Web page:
Tag Archives: Scott Meredith

Review: The Crime of Our Lives

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I haven’t really discussed Westlake’s colleague, sometime-collaborator, and close lifelong friend, Lawrence Block very much at all here, and there’s a reason for that.  I haven’t yet read enough of his work to feel comfortable discussing it.  I’ve read several Matthew Scudder novels, some of the Kellers, and three of his standalone books.   I’ve read enough to know that 1)He’s more than interesting, prolific and diverse enough to merit a blog just like this one here and 2)I probably won’t be the one writing it.   Well really, isn’t one blog like this enough for one person?   I’d welcome the flattery of imitation, so anybody who wants to set up a Block Blog devoted to reviewing everything he ever wrote should feel free to launch right into it.  I’d be a regular visitant.

I’m not quite 100% sold on Scudder yet, but I get the allure of the character, and I’ll come back to him.  I rather liked Keller–my personal favorite in that very tiny crime fiction sub-genre of the Hitman as Series Character (I think Max Allan Collins’ Quarry might be the only other contender?)–but lost interest after the second book, at least for now–though let me say, I’d have wholly supported Mr. Block had he chosen to sue the producers of Grosse Pointe Blank for plagiarism.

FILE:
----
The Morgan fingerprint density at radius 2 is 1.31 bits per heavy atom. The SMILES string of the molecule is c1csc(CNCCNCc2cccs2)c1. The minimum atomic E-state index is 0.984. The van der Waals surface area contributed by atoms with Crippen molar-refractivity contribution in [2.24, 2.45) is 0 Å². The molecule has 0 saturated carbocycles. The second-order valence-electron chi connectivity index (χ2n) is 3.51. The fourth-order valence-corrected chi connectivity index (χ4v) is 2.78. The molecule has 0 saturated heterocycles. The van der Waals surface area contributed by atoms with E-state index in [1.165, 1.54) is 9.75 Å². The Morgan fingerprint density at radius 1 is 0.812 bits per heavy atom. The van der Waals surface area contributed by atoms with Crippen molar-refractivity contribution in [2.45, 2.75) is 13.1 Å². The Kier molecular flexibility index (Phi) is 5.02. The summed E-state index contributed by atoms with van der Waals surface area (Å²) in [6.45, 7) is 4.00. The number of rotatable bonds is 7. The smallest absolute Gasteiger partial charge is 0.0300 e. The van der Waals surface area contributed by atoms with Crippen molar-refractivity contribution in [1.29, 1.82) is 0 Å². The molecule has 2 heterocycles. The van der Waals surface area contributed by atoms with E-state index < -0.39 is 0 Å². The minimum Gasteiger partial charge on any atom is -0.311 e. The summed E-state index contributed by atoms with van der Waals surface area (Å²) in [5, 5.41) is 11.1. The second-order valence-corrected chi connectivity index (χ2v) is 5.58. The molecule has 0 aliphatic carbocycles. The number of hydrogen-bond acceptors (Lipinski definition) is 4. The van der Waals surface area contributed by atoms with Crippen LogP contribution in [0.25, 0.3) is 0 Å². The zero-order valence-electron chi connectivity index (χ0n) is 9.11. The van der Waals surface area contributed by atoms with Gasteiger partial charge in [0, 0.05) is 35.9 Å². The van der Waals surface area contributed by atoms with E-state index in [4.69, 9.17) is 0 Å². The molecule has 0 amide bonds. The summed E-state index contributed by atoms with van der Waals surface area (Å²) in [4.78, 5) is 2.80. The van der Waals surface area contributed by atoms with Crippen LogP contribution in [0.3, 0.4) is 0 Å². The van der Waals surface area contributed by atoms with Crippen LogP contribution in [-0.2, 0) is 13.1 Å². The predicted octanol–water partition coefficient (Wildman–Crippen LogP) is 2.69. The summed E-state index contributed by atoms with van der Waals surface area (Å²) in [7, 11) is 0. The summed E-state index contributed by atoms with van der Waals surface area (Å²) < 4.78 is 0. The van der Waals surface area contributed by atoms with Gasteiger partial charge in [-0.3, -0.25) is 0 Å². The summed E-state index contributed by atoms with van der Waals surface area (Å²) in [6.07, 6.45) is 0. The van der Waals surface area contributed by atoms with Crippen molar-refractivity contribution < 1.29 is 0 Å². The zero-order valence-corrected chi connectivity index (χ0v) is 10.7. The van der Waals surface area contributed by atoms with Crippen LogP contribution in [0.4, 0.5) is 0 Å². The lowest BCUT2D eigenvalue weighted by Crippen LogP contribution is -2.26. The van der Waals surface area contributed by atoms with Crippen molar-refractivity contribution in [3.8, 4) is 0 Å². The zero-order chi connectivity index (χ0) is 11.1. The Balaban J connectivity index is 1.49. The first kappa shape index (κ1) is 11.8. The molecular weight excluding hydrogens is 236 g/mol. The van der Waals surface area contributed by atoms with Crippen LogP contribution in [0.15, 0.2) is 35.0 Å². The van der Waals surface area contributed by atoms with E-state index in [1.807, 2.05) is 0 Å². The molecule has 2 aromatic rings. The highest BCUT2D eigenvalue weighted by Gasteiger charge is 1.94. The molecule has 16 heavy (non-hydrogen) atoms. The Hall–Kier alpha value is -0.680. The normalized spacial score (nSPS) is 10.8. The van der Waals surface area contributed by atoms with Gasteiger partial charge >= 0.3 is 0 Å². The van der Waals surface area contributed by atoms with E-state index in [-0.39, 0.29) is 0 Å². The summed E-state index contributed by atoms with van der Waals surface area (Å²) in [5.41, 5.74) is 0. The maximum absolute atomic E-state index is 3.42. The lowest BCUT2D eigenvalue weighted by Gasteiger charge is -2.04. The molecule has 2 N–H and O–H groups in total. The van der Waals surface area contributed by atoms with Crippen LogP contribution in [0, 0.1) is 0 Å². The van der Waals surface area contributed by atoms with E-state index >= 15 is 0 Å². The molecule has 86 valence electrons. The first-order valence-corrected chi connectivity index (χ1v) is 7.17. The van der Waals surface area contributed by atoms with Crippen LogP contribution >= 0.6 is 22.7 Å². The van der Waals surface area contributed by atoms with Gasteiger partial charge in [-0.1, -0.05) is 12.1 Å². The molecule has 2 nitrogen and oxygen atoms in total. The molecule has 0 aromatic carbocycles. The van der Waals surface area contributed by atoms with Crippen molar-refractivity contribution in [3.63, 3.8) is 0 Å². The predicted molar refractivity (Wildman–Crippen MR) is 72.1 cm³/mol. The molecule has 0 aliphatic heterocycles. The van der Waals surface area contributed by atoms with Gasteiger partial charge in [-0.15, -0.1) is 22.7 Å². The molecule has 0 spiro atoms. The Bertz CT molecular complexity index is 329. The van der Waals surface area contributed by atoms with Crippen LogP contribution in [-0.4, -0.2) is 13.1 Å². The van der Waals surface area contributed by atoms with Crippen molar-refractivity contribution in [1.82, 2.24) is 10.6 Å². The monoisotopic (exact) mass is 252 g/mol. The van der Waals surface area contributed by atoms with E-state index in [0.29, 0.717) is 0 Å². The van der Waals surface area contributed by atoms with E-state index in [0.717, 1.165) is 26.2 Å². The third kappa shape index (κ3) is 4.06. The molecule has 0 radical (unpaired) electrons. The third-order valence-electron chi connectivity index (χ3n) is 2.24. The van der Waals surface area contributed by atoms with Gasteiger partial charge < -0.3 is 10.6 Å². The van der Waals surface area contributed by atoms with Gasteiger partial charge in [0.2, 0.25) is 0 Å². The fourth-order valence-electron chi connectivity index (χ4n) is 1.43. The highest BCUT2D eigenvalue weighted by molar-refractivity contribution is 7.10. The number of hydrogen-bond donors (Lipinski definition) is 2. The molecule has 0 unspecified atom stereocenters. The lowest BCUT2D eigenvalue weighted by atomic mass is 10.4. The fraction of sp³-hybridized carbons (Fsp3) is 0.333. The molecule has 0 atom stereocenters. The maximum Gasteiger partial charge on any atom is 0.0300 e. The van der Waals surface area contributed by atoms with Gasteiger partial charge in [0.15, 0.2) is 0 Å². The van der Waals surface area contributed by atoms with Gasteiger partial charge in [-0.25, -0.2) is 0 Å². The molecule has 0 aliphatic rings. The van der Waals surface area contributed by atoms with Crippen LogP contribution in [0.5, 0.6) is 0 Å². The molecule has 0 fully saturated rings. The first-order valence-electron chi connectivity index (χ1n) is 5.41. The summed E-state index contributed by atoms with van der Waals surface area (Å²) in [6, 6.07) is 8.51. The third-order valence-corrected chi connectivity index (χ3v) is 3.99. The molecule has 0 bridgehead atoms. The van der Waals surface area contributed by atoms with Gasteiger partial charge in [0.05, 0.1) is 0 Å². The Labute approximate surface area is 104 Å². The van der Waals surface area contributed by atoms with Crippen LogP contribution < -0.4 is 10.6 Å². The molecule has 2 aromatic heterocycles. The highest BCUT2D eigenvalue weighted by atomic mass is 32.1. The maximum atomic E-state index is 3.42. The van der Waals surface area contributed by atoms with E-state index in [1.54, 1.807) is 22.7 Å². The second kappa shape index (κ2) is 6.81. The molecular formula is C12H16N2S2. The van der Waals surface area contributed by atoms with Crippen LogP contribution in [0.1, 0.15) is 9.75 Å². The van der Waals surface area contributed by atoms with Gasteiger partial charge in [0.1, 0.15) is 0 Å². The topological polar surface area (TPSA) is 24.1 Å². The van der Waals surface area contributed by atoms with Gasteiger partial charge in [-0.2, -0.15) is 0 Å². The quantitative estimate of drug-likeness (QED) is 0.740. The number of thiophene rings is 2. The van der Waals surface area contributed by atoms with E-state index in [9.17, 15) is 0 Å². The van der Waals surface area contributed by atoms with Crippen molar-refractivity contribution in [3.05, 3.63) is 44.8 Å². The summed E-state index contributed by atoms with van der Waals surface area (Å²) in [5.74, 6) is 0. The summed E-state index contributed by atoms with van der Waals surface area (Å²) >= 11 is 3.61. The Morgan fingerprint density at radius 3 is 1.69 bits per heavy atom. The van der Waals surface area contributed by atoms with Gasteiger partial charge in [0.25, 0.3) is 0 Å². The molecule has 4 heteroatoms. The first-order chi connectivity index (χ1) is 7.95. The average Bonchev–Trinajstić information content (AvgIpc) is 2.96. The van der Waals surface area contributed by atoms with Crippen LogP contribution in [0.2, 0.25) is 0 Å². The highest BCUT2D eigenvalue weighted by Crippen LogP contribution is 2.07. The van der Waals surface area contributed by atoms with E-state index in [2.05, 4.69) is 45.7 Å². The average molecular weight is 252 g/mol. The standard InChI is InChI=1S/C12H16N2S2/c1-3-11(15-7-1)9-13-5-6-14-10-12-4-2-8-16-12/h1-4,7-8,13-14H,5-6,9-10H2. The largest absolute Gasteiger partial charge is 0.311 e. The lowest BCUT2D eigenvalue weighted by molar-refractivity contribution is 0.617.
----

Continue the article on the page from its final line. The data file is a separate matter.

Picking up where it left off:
I am increasingly intrigued by the Evan Tanner series, which sounds bloody fascinating–I have to get some of the books.  I tried to start reading Bernie Rhodenbarr.  He’s a bit too cozy for me.  Like Westlake, Block has a lot of different fanbases, who don’t necessarily have that much to say to each other–they are both large writers, containing multitudes.  I don’t yet feel personally motivated to get to learn each and every nook and cranny (or crook and nanny) of Block’s work, as I have with Westlake.   As Block himself demonstrates in this book,  how one responds to this or that crime fiction author is very personal, and there’s no point getting worked up about it.  It is what it is.

Strangely, given that Block, perhaps more than any other contemporary hardboiled crime fiction author (Westlake included) is known for a variety of series characters, I’ve been most taken with his solo efforts, particularly The Girl With the Long Green Heart, which I consider a small masterpiece, and I hope there’s more like it waiting for me once I can start working my way through his oeuvre in earnest.  You understand, needing to reread several Westlake books a month does take its toll on one’s discretionary reading time.

Like Westlake, he hides behind a variety of masks (some of them female–Westlake never took it that far).  He’s even harder to pin down, in many ways.  But he’s also a great deal more confiding, and, I now discover–gossipy.   The man likes to spill the beans–but he waits until you’re dead before he unloads the really juicy stuff he knows about you.